The 13th International Congress on Yeasts that was held at the Monona Terrace Convention Center in Madison, Wisconsin, USA, Aug. 26-30, 2012, was one of the largest and most successful yeast conferences organized by the International Yeast Commission since its inception in 1964. Over 400 delegates representing 46 countries participated in the congress. Professor Steve Oliver of the University of Cambridge (UK) gave the keynote address entitled “A Yeast For All Reasons: Functional Genomics and Systems Biology,” Six plenary talks were given by speakers Teun Boekhout (CBS, The Netherlands) on Taxonomy, Systematics and Rapid Identification; Sakkie Pretorius (Australian Wine Research Institute, Australia) on Food, Beverages and Agriculture; Merja Penttila (VTT, Finland) on Industrial Applications; Jens Nielsen (Chalmers University, Sweden) on Yeast Systems Biology; Joseph Heitman (Duke University, USA) on molecular aspects of Clinical, Immunologyand Diagnostics; and Bernard Dujon (Institute Pasteur, France) on Genome Diversity, Function and Comparative Analysis.
In addition to the keynote and 6 plenary talks, the scientific program consisted of 9 major topic areas that included yeast taxonomy, systematics and rapid identification, clinical, immunological and diagnostics for yeasts, ecology and biogeography of yeasts, genome diversity function and comparative analysis of yeasts, cell biology physiology and metabolism of yeasts, yeasts systems biology, transcription, translation and signaling in yeasts, food beverage and agriculture applications of yeasts, and biotechnological applications of yeasts. Topic areas were subdivided into 5 parallel sessions with a record total of 55 sessions organized with 3-4 speakers giving 25-minute oral presentations.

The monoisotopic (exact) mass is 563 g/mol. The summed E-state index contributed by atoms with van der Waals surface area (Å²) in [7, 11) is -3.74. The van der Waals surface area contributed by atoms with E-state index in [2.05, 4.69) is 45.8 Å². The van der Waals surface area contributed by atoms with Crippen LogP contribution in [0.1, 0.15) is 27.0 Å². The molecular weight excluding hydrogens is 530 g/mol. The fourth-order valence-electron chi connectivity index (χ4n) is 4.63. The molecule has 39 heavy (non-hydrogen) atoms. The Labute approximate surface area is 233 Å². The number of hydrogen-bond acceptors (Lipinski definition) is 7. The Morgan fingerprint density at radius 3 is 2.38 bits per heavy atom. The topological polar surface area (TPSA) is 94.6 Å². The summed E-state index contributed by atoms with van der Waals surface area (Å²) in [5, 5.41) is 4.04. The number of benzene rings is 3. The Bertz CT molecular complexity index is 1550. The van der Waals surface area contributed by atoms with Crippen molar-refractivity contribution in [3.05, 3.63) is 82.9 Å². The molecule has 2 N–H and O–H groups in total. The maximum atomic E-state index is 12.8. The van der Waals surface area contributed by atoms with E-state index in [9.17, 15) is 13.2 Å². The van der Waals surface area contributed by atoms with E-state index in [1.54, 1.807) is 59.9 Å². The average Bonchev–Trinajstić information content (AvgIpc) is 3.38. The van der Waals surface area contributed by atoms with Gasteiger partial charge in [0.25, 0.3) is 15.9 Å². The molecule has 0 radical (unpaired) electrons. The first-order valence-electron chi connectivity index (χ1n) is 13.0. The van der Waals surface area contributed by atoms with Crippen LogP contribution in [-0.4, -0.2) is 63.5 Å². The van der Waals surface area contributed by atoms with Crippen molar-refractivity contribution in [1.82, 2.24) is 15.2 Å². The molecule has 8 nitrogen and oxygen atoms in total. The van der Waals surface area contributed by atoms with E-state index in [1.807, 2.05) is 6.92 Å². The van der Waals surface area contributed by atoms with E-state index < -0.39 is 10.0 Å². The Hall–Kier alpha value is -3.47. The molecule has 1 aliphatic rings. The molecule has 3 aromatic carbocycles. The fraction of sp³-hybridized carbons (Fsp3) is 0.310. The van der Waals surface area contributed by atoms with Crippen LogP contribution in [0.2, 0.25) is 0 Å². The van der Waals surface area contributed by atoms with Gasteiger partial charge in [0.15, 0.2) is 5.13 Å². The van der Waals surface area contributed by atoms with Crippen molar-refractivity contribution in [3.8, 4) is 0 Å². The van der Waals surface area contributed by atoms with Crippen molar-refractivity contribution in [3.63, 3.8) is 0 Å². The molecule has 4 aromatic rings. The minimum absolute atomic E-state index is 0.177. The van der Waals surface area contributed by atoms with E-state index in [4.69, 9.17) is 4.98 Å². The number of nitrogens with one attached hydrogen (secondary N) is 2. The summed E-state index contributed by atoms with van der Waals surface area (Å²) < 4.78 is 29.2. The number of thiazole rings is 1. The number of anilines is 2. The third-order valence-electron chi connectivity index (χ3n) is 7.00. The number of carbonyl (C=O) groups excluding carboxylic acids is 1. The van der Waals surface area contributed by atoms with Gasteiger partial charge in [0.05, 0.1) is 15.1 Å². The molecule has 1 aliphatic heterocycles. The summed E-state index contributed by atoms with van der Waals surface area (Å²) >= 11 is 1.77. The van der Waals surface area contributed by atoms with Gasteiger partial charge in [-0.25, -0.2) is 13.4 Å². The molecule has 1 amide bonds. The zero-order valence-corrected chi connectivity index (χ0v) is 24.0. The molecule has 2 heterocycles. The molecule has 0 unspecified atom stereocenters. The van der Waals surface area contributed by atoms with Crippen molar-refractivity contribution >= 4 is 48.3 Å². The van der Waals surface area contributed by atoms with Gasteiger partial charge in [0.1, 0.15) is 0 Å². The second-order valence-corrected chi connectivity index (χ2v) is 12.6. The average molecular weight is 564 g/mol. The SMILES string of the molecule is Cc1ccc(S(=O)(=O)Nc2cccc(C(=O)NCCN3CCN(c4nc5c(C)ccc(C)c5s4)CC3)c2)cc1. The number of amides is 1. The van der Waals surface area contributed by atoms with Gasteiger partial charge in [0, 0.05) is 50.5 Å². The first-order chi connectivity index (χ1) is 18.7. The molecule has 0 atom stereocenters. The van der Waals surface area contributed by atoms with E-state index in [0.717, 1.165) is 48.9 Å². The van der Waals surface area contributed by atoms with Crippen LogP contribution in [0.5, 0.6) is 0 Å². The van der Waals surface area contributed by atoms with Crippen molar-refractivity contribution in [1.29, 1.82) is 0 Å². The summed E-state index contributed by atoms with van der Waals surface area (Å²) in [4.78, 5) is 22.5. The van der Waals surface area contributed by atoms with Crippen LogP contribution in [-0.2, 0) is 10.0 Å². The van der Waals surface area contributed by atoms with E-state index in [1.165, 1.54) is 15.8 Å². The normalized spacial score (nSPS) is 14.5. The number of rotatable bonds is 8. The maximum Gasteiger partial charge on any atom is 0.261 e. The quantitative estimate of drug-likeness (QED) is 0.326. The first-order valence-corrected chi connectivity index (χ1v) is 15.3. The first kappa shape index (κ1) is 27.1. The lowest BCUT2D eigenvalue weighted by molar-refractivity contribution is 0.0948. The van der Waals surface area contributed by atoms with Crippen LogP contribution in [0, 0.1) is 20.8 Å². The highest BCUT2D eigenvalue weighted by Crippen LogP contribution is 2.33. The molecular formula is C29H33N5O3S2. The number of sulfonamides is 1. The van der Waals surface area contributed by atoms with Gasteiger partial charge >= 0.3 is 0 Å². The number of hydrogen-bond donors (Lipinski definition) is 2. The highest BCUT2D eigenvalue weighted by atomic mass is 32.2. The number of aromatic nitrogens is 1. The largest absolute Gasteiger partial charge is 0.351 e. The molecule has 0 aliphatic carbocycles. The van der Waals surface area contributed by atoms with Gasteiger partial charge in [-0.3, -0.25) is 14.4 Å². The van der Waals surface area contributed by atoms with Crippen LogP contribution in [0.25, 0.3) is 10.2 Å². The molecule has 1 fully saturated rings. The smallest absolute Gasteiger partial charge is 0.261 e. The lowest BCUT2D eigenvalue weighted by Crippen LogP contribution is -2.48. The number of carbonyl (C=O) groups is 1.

Two of the studies reported in this special issue investigate important aspects of yeast physiology and genetics with potential implication in bioenergy research. The paper from Meneghin et al. [ref] reports detailed analysis of the fermentation profile of a strain of Dekkera (Brettanomyces) bruxellensis isolated from water in an alcohol-producing unit. This species is regarded as a contaminant in the winemaking industry due to the production of off-flavor compounds and blamed for ethanol loss during fuel fermentation. Given the co-existence of this species with S. cerevisiae in these industrial settings, the authors investigated fermentative performance by co-culturing D. bruxellensis and S. cerevisiae in several different media conditions. Moreover, the authors investigated the effect of sequential batch cultivation, somewhat mimicking the practice of re-pitching in Brazilian biofuel production, showing how this practice can favor expansion of D. bruxellensis populations.
In a second paper, Antonangelo et al. report a wide survey of S. cerevisiae strains isolated from Brazilian sugar cane mills. Microsatellite analysis was used to investigate the population structure and dynamic of a large number of strains obtained from different sugar cane mills across Brazil. The analyses reveal a complex community of S. cerevisiae isolates present during the fermentation process with distinct populations characteristic of different sugar cane mills and seasons. Further analysis using next generation sequencing will be required to resolve the complexity of these populations. However, this untapped biodiversity has high potential for developing and improving novel biofuel strains.
Finally, a third paper in this issue by López-Martínez et al., characterized an important molecular aspect of yeast cell desiccation. This trait is of primary biotechnological relevance since active dry yeasts are commercialized worldwide for conventional biotechnological applications. The authors investigate the role of SIP18, a phospholipid binding hydrophilin, a gene essential to overcome the desiccation stress. The overexpression of this gene in different S. cerevisiae strains background genetics (both wild and wine making strains) has a beneficial impact on cell viability of desiccated yeasts by reducing ROS accumulation. Fermentation profiling of these strains for winemaking metabolites indicate that this genetic modification does not impact on oenological properties.